You know you have real friends when they are comfortable enough to call you at 5:15am to tell you Morning Muscles has been canceled because of the blizzard. I was in bed listening to the wind and the radio and pretty sure my car wasn't going anywhere. Chip was whistling around on his second cup of coffee. He had already pushed the dogs out the door, filled the woodstove, and scanned the world news across the channels and announced nothing really new was happening. I hollered down to ask if we were going across the driveway to work-out inside above the garage.
Spiritual attitudes are always self-fulfilling. Suspect the world and you will find abundant reasons to suspect. Greet the world with open arms and an open heart and you will never cease to find reasons to rejoice. - Bishop Edmond Lee Browning from his book of meditations on the Book of Common of Prayer, A Year of Days.
There are two more deer to butcher, we did four yesterday. I wrapped each trimmed roast, or bag of stew meat in clean white paper and labeled them- "Best Hind Roast" or "Three Small Tenderloins" or " Big Stew", "Small Stew" "Pot Roast" and "Summer Party Back Strap Steaks." Chip said I could go a little faster. I didn't need to write a novel on each package. I like to know what is in them. The details they make a difference in how I cook it. Last year he didn't label the moose sausage and hamburger. He just wrote ground meat on them all.
Maybe the Turkey Trot should be the day after the big meal. I'm a little full this morning from the deer steaks, turkey, corn bread stuffing, green been casserole, cream curried onions, rutabagas, carrots, mashed potatoes, beet and asparagus vinagrette, rolls, cranberry sauce, gravy...have I missed anything? Oh, olives and smoked salmon before dinner. And pies, pumpkin and apple, and I did have plenty of whipping cream thanks to shopping ahead. Like I said, it was nice to run in the slush before Thanksgiving dinner, but I need to climb a mountain today.
Happy Thanksgiving! A photo thanks to my darling daughters home from college and an email to my neighbor James in South Africa (crazy but true. )Maybe there will be more, if I can figure out how the camera and computer work. Stoli made the crusts, JJ filled them up (apple) and Chip shot the deer (that's backstrap.) Me? I just made a heck of a mess stuffing the turkey.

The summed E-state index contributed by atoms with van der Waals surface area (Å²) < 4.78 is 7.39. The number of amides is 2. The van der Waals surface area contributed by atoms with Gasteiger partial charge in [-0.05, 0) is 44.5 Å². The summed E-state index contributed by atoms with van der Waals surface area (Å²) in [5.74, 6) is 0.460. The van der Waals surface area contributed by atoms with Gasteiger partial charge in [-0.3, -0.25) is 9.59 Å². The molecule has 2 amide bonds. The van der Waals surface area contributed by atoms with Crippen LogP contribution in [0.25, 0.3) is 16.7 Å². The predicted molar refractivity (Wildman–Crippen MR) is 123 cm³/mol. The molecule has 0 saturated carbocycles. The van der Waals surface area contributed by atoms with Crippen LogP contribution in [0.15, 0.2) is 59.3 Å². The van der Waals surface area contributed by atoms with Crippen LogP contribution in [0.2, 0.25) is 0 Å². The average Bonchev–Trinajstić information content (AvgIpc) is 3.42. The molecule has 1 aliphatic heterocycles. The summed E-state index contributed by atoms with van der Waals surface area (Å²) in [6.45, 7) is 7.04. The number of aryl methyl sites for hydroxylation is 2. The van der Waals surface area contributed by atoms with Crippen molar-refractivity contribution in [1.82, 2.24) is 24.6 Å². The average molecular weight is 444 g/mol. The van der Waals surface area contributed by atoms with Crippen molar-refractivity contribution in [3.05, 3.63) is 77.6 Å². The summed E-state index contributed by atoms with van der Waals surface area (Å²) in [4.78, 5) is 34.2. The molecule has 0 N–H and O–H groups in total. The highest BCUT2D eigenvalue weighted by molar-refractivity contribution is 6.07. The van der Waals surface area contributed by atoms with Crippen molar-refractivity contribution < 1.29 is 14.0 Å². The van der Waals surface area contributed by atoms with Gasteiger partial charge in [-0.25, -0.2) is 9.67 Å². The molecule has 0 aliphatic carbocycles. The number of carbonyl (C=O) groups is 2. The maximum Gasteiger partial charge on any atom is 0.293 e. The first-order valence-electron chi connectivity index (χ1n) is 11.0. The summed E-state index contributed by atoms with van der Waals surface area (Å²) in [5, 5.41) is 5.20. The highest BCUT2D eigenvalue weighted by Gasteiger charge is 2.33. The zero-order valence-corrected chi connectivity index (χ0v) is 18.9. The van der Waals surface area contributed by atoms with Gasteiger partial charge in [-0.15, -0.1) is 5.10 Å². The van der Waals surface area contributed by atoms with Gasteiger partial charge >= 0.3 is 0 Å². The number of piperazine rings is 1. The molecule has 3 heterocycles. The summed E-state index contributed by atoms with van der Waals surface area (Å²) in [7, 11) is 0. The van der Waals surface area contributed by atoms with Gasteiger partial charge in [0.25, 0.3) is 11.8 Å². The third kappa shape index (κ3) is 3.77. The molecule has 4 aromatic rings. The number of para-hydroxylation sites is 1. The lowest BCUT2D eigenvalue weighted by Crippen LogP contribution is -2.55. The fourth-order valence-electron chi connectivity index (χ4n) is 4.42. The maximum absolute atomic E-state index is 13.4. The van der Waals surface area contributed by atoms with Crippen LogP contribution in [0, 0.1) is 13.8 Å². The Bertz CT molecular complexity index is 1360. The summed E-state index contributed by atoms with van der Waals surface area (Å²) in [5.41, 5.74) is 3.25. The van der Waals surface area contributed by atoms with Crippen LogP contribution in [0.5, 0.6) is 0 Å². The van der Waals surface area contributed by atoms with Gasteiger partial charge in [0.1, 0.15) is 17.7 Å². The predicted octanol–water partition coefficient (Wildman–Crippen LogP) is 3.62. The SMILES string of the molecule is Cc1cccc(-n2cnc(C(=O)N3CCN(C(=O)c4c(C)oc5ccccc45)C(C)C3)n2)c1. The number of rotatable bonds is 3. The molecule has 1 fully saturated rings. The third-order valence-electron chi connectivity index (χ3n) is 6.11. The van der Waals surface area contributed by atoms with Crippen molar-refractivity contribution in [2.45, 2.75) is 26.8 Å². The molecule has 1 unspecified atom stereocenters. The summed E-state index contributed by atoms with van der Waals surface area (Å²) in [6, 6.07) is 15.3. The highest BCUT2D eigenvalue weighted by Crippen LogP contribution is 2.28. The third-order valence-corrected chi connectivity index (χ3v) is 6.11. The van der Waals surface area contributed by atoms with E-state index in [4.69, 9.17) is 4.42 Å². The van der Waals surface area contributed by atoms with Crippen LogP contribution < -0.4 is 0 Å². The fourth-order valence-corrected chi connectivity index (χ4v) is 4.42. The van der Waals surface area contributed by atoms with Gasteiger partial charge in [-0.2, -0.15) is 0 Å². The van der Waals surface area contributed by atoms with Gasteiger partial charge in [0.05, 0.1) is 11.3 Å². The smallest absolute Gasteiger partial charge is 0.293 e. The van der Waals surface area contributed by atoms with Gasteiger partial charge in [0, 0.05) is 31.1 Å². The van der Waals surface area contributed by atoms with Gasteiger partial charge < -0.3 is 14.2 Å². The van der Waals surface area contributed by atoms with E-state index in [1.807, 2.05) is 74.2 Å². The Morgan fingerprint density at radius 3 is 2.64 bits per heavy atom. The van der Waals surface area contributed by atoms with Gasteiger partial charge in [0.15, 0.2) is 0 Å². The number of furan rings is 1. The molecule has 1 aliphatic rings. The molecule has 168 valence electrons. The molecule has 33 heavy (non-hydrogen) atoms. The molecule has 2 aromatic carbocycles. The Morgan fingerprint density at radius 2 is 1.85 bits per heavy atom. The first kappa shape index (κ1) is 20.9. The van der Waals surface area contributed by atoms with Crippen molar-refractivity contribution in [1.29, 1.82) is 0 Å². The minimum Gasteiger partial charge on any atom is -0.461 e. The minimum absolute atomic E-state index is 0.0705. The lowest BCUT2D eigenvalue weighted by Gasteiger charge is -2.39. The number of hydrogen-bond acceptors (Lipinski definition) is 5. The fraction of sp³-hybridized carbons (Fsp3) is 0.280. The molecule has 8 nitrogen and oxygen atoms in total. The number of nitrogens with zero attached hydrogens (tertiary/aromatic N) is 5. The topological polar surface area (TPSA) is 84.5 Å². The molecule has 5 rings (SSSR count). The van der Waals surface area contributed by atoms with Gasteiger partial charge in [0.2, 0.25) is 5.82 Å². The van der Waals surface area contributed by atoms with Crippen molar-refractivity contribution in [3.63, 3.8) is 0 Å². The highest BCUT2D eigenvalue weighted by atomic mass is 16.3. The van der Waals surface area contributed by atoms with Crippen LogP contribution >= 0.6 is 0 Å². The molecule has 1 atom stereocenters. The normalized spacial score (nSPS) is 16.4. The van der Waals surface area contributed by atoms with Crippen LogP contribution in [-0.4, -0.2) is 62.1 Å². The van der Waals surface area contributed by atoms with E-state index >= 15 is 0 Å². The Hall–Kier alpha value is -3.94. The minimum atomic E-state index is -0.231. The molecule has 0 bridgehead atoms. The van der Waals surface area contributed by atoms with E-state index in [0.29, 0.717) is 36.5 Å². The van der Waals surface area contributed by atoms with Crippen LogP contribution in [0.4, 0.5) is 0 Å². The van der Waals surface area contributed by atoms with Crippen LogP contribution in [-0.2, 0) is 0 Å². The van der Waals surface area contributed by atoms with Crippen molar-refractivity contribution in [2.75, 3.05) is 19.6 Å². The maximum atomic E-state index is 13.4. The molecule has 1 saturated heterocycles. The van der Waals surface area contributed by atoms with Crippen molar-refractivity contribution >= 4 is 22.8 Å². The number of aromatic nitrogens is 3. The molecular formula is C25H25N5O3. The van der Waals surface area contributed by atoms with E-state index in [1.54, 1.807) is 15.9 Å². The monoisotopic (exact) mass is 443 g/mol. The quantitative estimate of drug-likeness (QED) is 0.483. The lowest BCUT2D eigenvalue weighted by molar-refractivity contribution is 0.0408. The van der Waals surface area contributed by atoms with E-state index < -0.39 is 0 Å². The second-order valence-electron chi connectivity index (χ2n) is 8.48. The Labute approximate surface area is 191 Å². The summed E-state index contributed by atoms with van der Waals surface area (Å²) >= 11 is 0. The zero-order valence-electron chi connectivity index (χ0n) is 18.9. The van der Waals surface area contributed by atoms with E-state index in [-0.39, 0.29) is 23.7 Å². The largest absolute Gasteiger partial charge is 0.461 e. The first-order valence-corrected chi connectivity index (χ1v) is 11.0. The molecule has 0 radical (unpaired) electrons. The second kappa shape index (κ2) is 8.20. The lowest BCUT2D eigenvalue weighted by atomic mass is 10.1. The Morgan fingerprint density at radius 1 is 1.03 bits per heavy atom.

"There's a bunch of bunny tracks in the snow," my husband said this morning, as he carried in an armload of firewood. The girls were still sleeping, and I should have been. My husband is an early riser. (About 4:30. This was closer to 6.) I hadn't had coffee yet, and was thinking about starting the pies for tomorrow. I need the girls to make the crusts though. Mine are like play-dough. The rabbit my husband is referring to is a domestic bunny. He looks like a siamese cat, with a beautiful coat. He sits under the bird feeder and nibbles seeds. I leave carrots and apples for him.
It's not always easy gathering together for the holidays. My daughter Stoli somehow got out of Anchorage in yesterday's ice storm, and landed safely in Juneau last night. There's a light skiff of snow, and it is still falling gently in the dawn fog. Hopefully pilot Sam will fly her here today, if not, her older sister lives there, so they can visit and she has a place to stay. There is a ferry tomorrow morning at 7am.
I'm lying in bed this morning, in the dark, thinking that whoever invented flannel sheets should have won a Nobel prize for human comfort in cold climates. (Dog comfort too, my terrier Phoebe has made a nice nest by the back of my knees.) I'm listening to the morning news, when a story comes on about a scientist doing experiments on people walking in straight lines. He takes them to a field, or a parking lot, blindfolds them, and says to walk in a straight line. No one can do it. Not one person. Everyone walks in circles.
From Madeleine L'Engle's The Irrational Season:
I find it a good discipline to believe as many as seven impossible things every morning before breakfast. How dull the world would be if we limited ourselves to the possible. The only God who seems to me to be worth believing in is impossible for mortal man to understand, and therefore he teaches us through this impossible.